Special Edition Using Mac OS X
USA $39.99 Canada $59.95
Brad Miser is going to make sure you learn OS X, even if it takes 796 pages (including a good index) to do it! No stone is left unturned, no moss is left ungathered, and no OS X tip, trick, and obscure “didjaknowthat” goes unmentioned in this weighty tome.
Sure, Special Edition Using Mac OS X could be used as a boat anchor or doorstop, but then you would be missing one of the better OS X reference books around. So, let your boat stay unanchored, read the book, and learn 99.04% of what there is to know about OS X.
Special Edition Using Mac OS X is at the opposite end of the spectrum from my previous review, Maria Langer’s Mac OS X Advanced Visual Quickpro Guide.
While Langer keeps her focus on the core essentials of the OS X experience, Miser does his best to cover the complete OS X experience. He covers the core system software, Internet connections of all types (web, email, and web hosting), digital lifestyle issues (imaging, music, DVD’s), system expansion (hardware), networking, and basic Mac repairs.
Did he leave anything out? When I read the 2 1/2 page discussion of installing and configuring a mouse, for God’s sake, I decided that there was nothing left to cover. I won’t spoil your fun by giving away how mouse issues can fill up 2 1/2 pages; you’ll have to buy the book.
But (and this may be a big “but” to some readers) Special Edition Using Mac OS X does not have a detailed Unix section. Chapter 9, Unix: Working the Command Line, are 16 pages of the basics of Unix. It covers the basics, and has references to useful Unix reference material but it provides no in-depth coverage of the dank underbelly of the OS X beast. For that, you’ll have to turn to another OS book, but that’s another review. Personally, I was brought up to believe that Unix should not be seen or heard, so the lack of detailed Unix information is no great loss.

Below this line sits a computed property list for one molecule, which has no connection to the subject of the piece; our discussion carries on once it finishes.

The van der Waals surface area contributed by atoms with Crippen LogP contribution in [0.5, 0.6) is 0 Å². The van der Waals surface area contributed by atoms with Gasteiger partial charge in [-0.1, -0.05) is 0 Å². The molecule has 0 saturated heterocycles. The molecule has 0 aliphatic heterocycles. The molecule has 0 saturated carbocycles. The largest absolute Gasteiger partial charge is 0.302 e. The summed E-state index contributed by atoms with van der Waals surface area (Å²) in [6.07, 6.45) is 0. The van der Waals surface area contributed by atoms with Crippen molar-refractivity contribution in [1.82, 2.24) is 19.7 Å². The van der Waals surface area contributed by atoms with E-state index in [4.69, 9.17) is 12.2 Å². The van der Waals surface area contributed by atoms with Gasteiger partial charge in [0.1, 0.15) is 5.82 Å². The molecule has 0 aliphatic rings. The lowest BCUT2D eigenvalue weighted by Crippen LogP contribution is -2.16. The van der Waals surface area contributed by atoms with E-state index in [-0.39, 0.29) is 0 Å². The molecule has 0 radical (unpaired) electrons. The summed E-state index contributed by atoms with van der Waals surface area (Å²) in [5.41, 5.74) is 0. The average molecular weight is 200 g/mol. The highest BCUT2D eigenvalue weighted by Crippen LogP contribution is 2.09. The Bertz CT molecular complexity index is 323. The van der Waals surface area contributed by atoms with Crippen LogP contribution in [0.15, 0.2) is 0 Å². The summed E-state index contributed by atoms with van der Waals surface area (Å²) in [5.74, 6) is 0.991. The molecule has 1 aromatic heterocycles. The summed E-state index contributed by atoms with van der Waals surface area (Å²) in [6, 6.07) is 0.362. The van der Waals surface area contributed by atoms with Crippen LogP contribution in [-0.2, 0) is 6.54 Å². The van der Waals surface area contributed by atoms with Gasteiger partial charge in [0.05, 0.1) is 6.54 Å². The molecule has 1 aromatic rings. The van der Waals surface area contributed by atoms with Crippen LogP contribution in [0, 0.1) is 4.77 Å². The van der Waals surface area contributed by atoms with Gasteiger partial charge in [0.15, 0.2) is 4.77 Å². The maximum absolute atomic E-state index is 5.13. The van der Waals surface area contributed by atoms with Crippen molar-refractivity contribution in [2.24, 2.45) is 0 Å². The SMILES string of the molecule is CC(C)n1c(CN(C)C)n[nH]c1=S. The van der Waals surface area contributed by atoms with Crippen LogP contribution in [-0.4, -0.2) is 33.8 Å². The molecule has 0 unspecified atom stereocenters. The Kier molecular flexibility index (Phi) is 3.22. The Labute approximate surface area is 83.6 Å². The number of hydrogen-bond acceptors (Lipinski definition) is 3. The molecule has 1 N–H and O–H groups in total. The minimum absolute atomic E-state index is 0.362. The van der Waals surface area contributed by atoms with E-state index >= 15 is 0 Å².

However, If you, like me, bemoan the lack of paper manuals for Apple software, Miser covers, and covers in good detail, how to use all the included OS X software. If you still have trouble making a program work, the end of each section covers basic troubleshooting.
So, this may be the best reference book so far for the Mac expert who wants all the info on OS X, but wants none of that steenking Unixy stuff diluting the pure Macintosh experience.
The drawbacks Special Edition Using Mac OS X are few. Miser’s style is dogged and determined. He plods relentlessly through the material, with little wit or humor. His writing is clear and focused, but this book is not the epitome of elegant, flowing, OS X prose. David Pogue’s OS X: The Missing Manual, while not as complete as Miser’s book, is a more interesting read. But, if you need the info, and need it in one book, Special Edition Using Mac OS X is more comprehensive. Most computer users don’t buy a computer book to savor its’ deathless prose, so I wouldn’t hold Miser’s writing style against him. Miser says what he says in an understandable but plain fashion. If you want Shakespeare, buy Shakespeare.
But ol’ Will won’t help you figure out how to add voice-over audio tracks in iMovie 2.
MacMice Rating: 4.5 out of 5